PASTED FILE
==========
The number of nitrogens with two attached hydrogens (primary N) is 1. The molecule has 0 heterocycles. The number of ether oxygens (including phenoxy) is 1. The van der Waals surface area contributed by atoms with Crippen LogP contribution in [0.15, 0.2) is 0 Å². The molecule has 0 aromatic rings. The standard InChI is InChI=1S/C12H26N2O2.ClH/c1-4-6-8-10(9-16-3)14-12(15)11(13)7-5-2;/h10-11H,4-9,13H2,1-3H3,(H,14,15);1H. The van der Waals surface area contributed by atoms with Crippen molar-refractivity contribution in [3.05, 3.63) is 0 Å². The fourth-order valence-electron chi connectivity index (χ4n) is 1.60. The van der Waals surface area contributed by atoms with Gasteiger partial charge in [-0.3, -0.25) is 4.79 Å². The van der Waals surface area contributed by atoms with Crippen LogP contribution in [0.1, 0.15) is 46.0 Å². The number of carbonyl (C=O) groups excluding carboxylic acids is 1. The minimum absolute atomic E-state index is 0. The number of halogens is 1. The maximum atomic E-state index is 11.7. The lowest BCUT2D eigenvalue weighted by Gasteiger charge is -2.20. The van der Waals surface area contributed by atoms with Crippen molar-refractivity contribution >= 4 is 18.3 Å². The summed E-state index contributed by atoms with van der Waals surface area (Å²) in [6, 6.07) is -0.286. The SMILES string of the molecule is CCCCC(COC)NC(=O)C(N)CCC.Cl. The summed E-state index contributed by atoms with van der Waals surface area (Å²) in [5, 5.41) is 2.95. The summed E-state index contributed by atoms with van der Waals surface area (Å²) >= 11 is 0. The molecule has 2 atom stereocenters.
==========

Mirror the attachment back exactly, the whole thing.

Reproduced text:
The number of nitrogens with two attached hydrogens (primary N) is 1. The molecule has 0 heterocycles. The number of ether oxygens (including phenoxy) is 1. The van der Waals surface area contributed by atoms with Crippen LogP contribution in [0.15, 0.2) is 0 Å². The molecule has 0 aromatic rings. The standard InChI is InChI=1S/C12H26N2O2.ClH/c1-4-6-8-10(9-16-3)14-12(15)11(13)7-5-2;/h10-11H,4-9,13H2,1-3H3,(H,14,15);1H. The van der Waals surface area contributed by atoms with Crippen molar-refractivity contribution in [3.05, 3.63) is 0 Å². The fourth-order valence-electron chi connectivity index (χ4n) is 1.60. The van der Waals surface area contributed by atoms with Gasteiger partial charge in [-0.3, -0.25) is 4.79 Å². The van der Waals surface area contributed by atoms with Crippen LogP contribution in [0.1, 0.15) is 46.0 Å². The number of carbonyl (C=O) groups excluding carboxylic acids is 1. The minimum absolute atomic E-state index is 0. The number of halogens is 1. The maximum atomic E-state index is 11.7. The lowest BCUT2D eigenvalue weighted by Gasteiger charge is -2.20. The van der Waals surface area contributed by atoms with Crippen molar-refractivity contribution >= 4 is 18.3 Å². The summed E-state index contributed by atoms with van der Waals surface area (Å²) in [6, 6.07) is -0.286. The SMILES string of the molecule is CCCCC(COC)NC(=O)C(N)CCC.Cl. The summed E-state index contributed by atoms with van der Waals surface area (Å²) in [5, 5.41) is 2.95. The summed E-state index contributed by atoms with van der Waals surface area (Å²) >= 11 is 0. The molecule has 2 atom stereocenters.